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Museum for pioneer of abstraction Hilma af Klint is stuck in limbo

Swedish painter's family says a group of "anthroposophists" is hindering the project

by Clemens Bomsdorf  |  13 April 2017
Museum for pioneer of abstraction Hilma af Klint is stuck in limbo
Architect's rendering of the planned Hilma af Klint centre near Stockholm (Image: courtesy of MIR and Snøhetta)
Plans to establish an exhibition centre dedicated to the Swedish painter and mystic Hilma af Klint (1862-1944) are on hold because of a dispute between the artist’s descendants and the project’s organisers. The institution, in Järna, south of Stockholm, has estimated building costs of between €6m and €7.5m and would house dozens of works by the long-overlooked artist. The Norwegian architectural firm Snøhetta has delivered a rendering of the façade, but the project is now at a standstill.

The artist’s geometric compositions predated those of Kandinsky, Mondrian and Malevich. Although her paintings were not seen publicly until 1986, she is now considered a pioneer of Abstraction. She was heavily influenced by Rudolf Steiner, the founder of anthroposophy.

A group of anthroposophists have been planning to build the exhibition centre near their headquarters in Södertälje, the municipality that includes Järna. But the artist’s family says the group is distorting her connection to the movement, and fears that her works might be sold to help finance the project.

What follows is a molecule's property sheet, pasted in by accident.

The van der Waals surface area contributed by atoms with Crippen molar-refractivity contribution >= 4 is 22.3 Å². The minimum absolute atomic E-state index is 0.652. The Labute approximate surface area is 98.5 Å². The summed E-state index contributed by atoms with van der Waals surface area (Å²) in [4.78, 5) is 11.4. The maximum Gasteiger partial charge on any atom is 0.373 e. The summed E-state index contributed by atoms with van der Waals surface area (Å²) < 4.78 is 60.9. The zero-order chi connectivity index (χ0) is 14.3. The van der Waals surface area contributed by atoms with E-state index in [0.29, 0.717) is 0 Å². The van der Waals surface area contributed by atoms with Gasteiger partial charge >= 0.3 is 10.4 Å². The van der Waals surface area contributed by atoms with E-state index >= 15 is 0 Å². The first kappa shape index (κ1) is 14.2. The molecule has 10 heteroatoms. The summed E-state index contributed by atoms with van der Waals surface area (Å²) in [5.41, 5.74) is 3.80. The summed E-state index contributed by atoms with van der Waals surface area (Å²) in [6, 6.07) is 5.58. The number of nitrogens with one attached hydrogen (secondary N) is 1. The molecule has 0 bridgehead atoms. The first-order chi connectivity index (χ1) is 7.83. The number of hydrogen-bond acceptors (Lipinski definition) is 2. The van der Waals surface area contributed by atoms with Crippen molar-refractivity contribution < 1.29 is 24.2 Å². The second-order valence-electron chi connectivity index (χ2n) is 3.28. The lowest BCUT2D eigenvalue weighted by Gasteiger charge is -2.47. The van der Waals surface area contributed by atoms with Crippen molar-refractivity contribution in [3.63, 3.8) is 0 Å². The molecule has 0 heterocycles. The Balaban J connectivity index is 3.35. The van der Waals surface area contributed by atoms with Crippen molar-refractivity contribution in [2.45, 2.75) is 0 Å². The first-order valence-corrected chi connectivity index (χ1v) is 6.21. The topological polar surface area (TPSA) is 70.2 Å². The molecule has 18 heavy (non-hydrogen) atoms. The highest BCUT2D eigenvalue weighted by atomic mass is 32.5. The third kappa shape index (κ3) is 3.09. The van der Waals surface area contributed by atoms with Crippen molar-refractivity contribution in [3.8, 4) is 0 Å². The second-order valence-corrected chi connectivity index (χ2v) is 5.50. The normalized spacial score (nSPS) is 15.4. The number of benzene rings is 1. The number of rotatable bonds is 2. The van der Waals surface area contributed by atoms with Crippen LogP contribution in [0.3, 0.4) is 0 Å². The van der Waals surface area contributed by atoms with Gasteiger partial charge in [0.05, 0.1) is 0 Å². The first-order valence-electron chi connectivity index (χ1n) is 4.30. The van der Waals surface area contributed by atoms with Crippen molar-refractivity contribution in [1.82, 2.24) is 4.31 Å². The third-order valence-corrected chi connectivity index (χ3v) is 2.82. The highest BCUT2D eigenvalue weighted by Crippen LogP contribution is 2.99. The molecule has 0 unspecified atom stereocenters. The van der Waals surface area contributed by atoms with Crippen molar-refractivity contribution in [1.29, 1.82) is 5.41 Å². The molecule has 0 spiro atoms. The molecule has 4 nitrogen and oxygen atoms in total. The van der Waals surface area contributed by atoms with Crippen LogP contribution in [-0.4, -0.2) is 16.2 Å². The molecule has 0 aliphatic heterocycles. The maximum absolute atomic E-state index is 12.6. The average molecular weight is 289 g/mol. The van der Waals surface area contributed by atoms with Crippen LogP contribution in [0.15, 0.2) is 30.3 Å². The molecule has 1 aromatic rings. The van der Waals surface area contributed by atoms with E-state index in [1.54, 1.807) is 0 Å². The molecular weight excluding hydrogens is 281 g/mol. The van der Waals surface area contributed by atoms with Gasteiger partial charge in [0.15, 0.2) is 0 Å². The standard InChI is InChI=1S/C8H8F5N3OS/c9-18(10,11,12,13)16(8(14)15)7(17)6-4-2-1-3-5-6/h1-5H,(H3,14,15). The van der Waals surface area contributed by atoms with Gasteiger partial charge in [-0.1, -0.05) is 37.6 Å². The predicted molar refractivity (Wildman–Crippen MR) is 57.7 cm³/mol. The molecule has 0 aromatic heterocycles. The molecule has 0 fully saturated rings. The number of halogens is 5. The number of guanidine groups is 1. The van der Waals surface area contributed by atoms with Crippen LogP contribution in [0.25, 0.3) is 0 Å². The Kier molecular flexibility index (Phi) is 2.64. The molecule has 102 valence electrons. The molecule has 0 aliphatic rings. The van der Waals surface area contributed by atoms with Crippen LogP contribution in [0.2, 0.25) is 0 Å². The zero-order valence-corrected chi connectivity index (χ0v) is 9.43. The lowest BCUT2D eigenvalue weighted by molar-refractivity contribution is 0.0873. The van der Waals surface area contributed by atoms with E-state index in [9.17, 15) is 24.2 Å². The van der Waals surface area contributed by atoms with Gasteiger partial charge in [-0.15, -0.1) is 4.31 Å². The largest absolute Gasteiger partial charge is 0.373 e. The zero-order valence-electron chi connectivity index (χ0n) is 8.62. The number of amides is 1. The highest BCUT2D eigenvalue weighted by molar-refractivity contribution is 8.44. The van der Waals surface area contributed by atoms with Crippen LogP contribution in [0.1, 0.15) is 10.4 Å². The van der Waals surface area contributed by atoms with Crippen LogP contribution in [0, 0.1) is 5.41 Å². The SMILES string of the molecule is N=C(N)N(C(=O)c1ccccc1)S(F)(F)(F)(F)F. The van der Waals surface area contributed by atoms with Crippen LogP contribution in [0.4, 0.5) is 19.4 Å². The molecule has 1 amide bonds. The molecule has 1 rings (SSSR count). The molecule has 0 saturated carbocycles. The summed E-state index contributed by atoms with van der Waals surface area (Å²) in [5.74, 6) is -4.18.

“Their behaviour made it impossible to co-operate and therefore no works shall go on loan to that exhibition hall,” Johan af Klint, the artist’s grand-nephew, says. His father donated thousands of drawings and paintings to a foundation bearing the artist’s name in the 1970s.

Ulf Wagner, a member of the foundation’s board who is also linked to the Swedish anthroposophical society, says there are no plans to sell the artist’s paintings. “The foundation is not allowed to sell works to finance such a venue, but only to preserve works,” he says.

Convinced the world was not ready for her art, the painter demanded it stay hidden until 20 years after her death. Her work began to be exhibited in the 1980s. She gained a wider audience after a solo show at Stockholm’s Moderna Museet in 2013.

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